GJM stir escalates in Darjeeling, Tamang removed from post

first_imgAfter an apparent calm for about a fortnight, protests erupted in Darjeeling and Kalimpong hills in north Bengal since Thursday night following an announcement to call off nearly 80 day strike in the hills.The supporters of Gorkha Janmukti Morcha [GJM] and residents of Darjeeling took to the streets at night. Mnay of them were seen marching on roads or organising demonstrations in the town on Friday morning.GJM assistant general secretary, Binoy Tamang, who was recently appointed as the Coordinator of GJM, was removed from the post of Coordinator, said Roshan Giri, party’s general secretary.“We will be having a central committee meeting little later in the day where it will be decided through a resolution if Tamang and Anek Thapa [a senior leader] will be expelled from the party,” said Mr. Giri.Mr. Tamang led a team of GJM to an all-hill party meeting with the Chief Minister Mamata Banerjee in Kolkata on August 29.Following the meeting Mr. Tamang gave a call to postpone the ongoing strike to September 12, which has reportedly irked the party President Bimal Gurung. I was stopped in check-posts manned by GJM supporters, women and men. This pass was issued by GJM and was given to the driver, who came from Kalimpong. There were 12 check posts and not a single police man outside Darjeeling town. “The biggest challenge is distribution of food to tea gardens and forest villages in far-flung areas,” says Roshan Rai, who runs an NGO, DLR Prerna, and has worked on issues of fair trade in tea plantations. In the meeting, pictured above, it was decided to draw a food distribution plan so that available material can be equitably distributed across the hills. One of the most picturesque hill stations, acquired by the British in 1835 as a health resort, is shut for the last two-and-a-half months following a movement for a separate Gorkha homeland led by Gorkha Janmukti Morcha, which was founded in 2007. Dhanmaiya Tamang, 68, is in jail for supporting the Gorkhaland movement. Many have been arrested and nearly a dozen have lost their lives since the movement started. “Unthinkable human rights abuse is perpetrated by the State government to counter a peaceful movement,” says Ms Tamang’s son, Umesh Tamang, a taxi driver. The State government officials did not comment. In many parts of the town, women could be seen cooking and selling momos. “The money is then used to buy food stuff and distribute it,” says Sashi Yanzon [in red jacket] of Mani Trust, an NGO that set up this make-shift momo shop near the Mall. They are doing good business, she says. One of the most picturesque hill stations, acquired by the British in 1835 as a health resort, is shut for the last two-and-a-half months following a movement for a separate Gorkha homeland led by Gorkha Janmukti Morcha, which was founded in 2007. Dhanmaiya Tamang, 68, is in jail for supporting the Gorkhaland movement. Many have been arrested and nearly a dozen have lost their lives since the movement started. “Unthinkable human rights abuse is perpetrated by the State government to counter a peaceful movement,” says Ms Tamang’s son, Umesh Tamang, a taxi driver. The State government officials did not comment. I was stopped in check-posts manned by GJM supporters, women and men. This pass was issued by GJM and was given to the driver, who came from Kalimpong. There were 12 check posts and not a single police man outside Darjeeling town. Near the famous Mall, below the Mahakal temple, however, many could be seen fiddling with their mobile phones. This is the point where the phones receive signals, as it is in a higher altitude. “The Internet is shut over two months and there are two points in town where we may have occasional signals,” says Pema, a physiotherapist. “We need to check the messages at least twice a day as we are distributing food in packets of 10 and 5 kg,” she says. The first obstacle was access to Darjeeling. It was virtually impossible to enter the hill station from either Siliguri in the plains or Gangtok in Sikkim. Finally, I was ‘smuggled’ in an ambulance from Rangpo bridge, about 60 km east of Darjeeling. The driver refused to enter the frame. “I am in a government job,” he says. GJM supporters checking the pass before allowing entry into Darjeeling. The pass, issued by GJM leadership, is a clear indicator that the West Bengal government has no control over the hill district in north Bengal, outside the main town of Darjeeling, little over 2,000 meters above sea level. The man carrying the umbrella is Dambar Prasad Shiwakoti, senior master of Darjeeling’s elite Turnbull High Secondary School. “The tenth standard [final] examination is approaching. Students of elite institutions are attending private classes in Siliguri. But what about those who are not from the elite schools?” he asks. Realising this, Shiwakoti, with the help of a local club, started a make-shift school which now has 275 students from a dozen local schools. Mid-days are however different. For a few hours, the residents of Darjeeling take control of the streets. They form human chains – like this one – and organise various rallies. “We are inventing new forms of peaceful protest every day,” says Suraj Thapa, a SIM-card salesman. The first obstacle was access to Darjeeling. It was virtually impossible to enter the hill station from either Siliguri in the plains or Gangtok in Sikkim. Finally, I was ‘smuggled’ in an ambulance from Rangpo bridge, about 60 km east of Darjeeling. The driver refused to enter the frame. “I am in a government job,” he says. With the movement not showing much signs of slowing down, there are huge expectations around Tuesday’s [August 29] meeting between Chief Minister Mamata Banerjee and the GJM leadership. A five-member delegation of the hill party, led by assistant general secretary Benoy Tamang, will join the meeting in Kolkata. “But we do not want them to return empty-handed,” says Umesh Tamang, son of Dhanmaiya Tamang. Near the famous Mall, below the Mahakal temple, however, many could be seen fiddling with their mobile phones. This is the point where the phones receive signals, as it is in a higher altitude. “The Internet is shut over two months and there are two points in town where we may have occasional signals,” says Pema, a physiotherapist. “We need to check the messages at least twice a day as we are distributing food in packets of 10 and 5 kg,” she says. With the movement not showing much signs of slowing down, there are huge expectations around Tuesday’s [August 29] meeting between Chief Minister Mamata Banerjee and the GJM leadership. A five-member delegation of the hill party, led by assistant general secretary Benoy Tamang, will join the meeting in Kolkata. “But we do not want them to return empty-handed,” says Umesh Tamang, son of Dhanmaiya Tamang. In many parts of the town, women could be seen cooking and selling momos. “The money is then used to buy food stuff and distribute it,” says Sashi Yanzon [in red jacket] of Mani Trust, an NGO that set up this make-shift momo shop near the Mall. They are doing good business, she says. Littered with burnt vehicles, Darjeeling looks eerie. Streets are empty. Residents rarely come out of their houses other than to occasionally pick up daily consumables. The weather is damp and the tourist season is over. GJM supporters checking the pass before allowing entry into Darjeeling. The pass, issued by GJM leadership, is a clear indicator that the West Bengal government has no control over the hill district in north Bengal, outside the main town of Darjeeling, little over 2,000 meters above sea level. Littered with burnt vehicles, Darjeeling looks eerie. Streets are empty. Residents rarely come out of their houses other than to occasionally pick up daily consumables. The weather is damp and the tourist season is over. The man carrying the umbrella is Dambar Prasad Shiwakoti, senior master of Darjeeling’s elite Turnbull High Secondary School. “The tenth standard [final] examination is approaching. Students of elite institutions are attending private classes in Siliguri. But what about those who are not from the elite schools?” he asks. Realising this, Shiwakoti, with the help of a local club, started a make-shift school which now has 275 students from a dozen local schools. Mid-days are however different. For a few hours, the residents of Darjeeling take control of the streets. They form human chains – like this one – and organise various rallies. “We are inventing new forms of peaceful protest every day,” says Suraj Thapa, a SIM-card salesman. “The biggest challenge is distribution of food to tea gardens and forest villages in far-flung areas,” says Roshan Rai, who runs an NGO, DLR Prerna, and has worked on issues of fair trade in tea plantations. In the meeting, pictured above, it was decided to draw a food distribution plan so that available material can be equitably distributed across the hills. In many parts of the town, women could be seen cooking and selling momos. “The money is then used to buy food stuff and distribute it,” says Sashi Yanzon [in red jacket] of Mani Trust, an NGO that set up this make-shift momo shop near the Mall. They are doing good business, she says.  GJM claimed that a section of their party leaders “have shaken hands with Bengal government and have worked to derail [the] movement” and thus the party chief Gurung issued strongly-worded statement claiming that as long as people wish to continue with the struggle for a Gorkha homeland GJM will not vacillate.“They [section of the leaders led by Tamang] went to Nabanna [State Secretariat in Kolkata] and sat for a meeting with Mamata Banerjee without consulting me,” Mr. Gurung alleged.Following the developments, it is likely that Mr. Tamang and his followers would be expelled from the party on Friday which may escalate tension in the hills.The police have said that they are closely monitoring the situation and would “strongly” deal with any attempt to influence the law and order in the hills.“So far the meetings and protests are peaceful and democratic and we have no reason to use force,” said DIG, Darjeeling Range, Humayun Kabir.last_img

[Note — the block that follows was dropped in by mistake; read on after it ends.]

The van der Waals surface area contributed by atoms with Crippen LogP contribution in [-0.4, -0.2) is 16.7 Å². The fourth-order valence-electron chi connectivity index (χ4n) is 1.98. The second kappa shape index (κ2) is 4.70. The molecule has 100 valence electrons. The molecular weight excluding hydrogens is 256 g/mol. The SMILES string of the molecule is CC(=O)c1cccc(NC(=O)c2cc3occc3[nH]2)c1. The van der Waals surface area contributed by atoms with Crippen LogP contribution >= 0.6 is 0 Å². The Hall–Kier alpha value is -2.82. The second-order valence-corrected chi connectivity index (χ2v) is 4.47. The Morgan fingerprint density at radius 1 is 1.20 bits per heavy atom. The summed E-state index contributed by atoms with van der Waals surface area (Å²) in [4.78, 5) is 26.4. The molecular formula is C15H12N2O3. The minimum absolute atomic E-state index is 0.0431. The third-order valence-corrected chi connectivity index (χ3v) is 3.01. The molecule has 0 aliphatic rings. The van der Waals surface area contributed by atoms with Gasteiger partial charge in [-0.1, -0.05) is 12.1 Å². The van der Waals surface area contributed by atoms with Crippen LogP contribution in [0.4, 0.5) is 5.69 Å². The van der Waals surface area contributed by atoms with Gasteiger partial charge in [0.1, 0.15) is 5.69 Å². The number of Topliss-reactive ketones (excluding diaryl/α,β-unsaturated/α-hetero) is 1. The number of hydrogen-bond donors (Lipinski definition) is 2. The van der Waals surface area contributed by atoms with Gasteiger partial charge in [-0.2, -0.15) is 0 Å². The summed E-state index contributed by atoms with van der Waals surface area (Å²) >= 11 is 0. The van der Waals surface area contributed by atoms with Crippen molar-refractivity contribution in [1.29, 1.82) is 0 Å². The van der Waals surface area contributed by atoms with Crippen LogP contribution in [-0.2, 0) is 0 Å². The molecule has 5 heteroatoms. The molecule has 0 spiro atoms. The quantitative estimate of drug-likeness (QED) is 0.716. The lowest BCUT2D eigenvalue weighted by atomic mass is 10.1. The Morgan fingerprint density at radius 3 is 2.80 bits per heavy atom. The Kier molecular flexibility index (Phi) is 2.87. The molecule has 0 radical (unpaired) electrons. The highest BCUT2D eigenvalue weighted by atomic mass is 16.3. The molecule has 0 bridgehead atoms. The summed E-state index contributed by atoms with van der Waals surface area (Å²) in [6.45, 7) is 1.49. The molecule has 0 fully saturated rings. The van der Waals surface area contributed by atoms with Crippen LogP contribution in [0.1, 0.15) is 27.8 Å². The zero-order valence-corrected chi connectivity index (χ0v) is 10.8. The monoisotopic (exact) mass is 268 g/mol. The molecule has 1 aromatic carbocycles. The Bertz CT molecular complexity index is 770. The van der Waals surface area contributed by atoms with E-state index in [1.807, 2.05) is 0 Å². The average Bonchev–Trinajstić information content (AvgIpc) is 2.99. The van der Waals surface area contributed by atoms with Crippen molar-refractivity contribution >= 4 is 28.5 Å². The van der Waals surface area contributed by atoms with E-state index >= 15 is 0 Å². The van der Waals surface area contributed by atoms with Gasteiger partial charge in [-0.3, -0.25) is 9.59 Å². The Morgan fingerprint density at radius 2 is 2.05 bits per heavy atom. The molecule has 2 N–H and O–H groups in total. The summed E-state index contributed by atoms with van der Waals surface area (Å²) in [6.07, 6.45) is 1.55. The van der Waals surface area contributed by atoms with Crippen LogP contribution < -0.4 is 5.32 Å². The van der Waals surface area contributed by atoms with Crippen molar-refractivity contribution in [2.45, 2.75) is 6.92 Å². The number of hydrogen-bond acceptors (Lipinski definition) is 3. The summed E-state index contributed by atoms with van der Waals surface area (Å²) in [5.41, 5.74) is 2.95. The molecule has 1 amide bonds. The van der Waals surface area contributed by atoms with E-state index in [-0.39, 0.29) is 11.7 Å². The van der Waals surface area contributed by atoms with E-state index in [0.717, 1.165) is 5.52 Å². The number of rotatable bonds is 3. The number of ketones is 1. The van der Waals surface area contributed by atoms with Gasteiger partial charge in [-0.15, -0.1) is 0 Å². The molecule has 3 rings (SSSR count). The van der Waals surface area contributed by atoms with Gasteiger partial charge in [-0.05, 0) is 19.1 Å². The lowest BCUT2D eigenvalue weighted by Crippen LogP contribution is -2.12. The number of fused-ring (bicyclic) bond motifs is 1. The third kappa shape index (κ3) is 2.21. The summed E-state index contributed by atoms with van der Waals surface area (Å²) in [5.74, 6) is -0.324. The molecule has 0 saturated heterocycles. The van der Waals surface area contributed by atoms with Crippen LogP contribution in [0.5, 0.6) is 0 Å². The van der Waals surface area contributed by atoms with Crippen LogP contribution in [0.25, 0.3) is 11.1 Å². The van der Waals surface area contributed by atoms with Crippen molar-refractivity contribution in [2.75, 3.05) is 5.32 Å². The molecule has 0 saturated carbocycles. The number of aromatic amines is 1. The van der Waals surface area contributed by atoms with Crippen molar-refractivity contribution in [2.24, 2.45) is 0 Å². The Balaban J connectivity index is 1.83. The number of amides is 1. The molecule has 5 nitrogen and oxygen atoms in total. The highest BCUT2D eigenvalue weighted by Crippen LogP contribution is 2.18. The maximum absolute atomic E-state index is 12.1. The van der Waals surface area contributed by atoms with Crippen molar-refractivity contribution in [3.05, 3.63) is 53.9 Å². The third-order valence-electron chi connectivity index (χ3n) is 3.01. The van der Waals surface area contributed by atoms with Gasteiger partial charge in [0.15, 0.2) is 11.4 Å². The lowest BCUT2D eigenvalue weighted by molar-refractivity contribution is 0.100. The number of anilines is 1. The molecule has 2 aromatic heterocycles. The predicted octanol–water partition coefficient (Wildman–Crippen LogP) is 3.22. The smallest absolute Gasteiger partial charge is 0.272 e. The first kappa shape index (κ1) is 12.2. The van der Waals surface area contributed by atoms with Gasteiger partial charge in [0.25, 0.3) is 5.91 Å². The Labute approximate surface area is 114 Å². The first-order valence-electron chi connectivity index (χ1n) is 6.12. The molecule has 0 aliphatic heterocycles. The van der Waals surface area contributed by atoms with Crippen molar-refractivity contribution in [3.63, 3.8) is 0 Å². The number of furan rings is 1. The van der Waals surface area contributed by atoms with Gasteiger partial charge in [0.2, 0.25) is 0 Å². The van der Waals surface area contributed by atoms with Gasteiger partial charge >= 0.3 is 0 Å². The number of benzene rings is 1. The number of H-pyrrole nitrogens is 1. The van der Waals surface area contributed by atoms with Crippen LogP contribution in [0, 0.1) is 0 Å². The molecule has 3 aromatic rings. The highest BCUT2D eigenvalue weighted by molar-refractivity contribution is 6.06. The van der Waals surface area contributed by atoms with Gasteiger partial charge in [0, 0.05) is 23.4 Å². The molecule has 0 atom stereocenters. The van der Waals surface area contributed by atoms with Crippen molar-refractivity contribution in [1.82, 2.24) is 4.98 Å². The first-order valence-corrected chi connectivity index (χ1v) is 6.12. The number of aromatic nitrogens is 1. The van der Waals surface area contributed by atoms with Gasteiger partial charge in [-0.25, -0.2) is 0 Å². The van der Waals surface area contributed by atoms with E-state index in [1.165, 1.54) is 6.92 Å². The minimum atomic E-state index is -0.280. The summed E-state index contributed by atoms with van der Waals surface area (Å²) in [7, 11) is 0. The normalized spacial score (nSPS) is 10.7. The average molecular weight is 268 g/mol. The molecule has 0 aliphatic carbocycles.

Leave a Reply

Your email address will not be published. Required fields are marked *

*
*
Website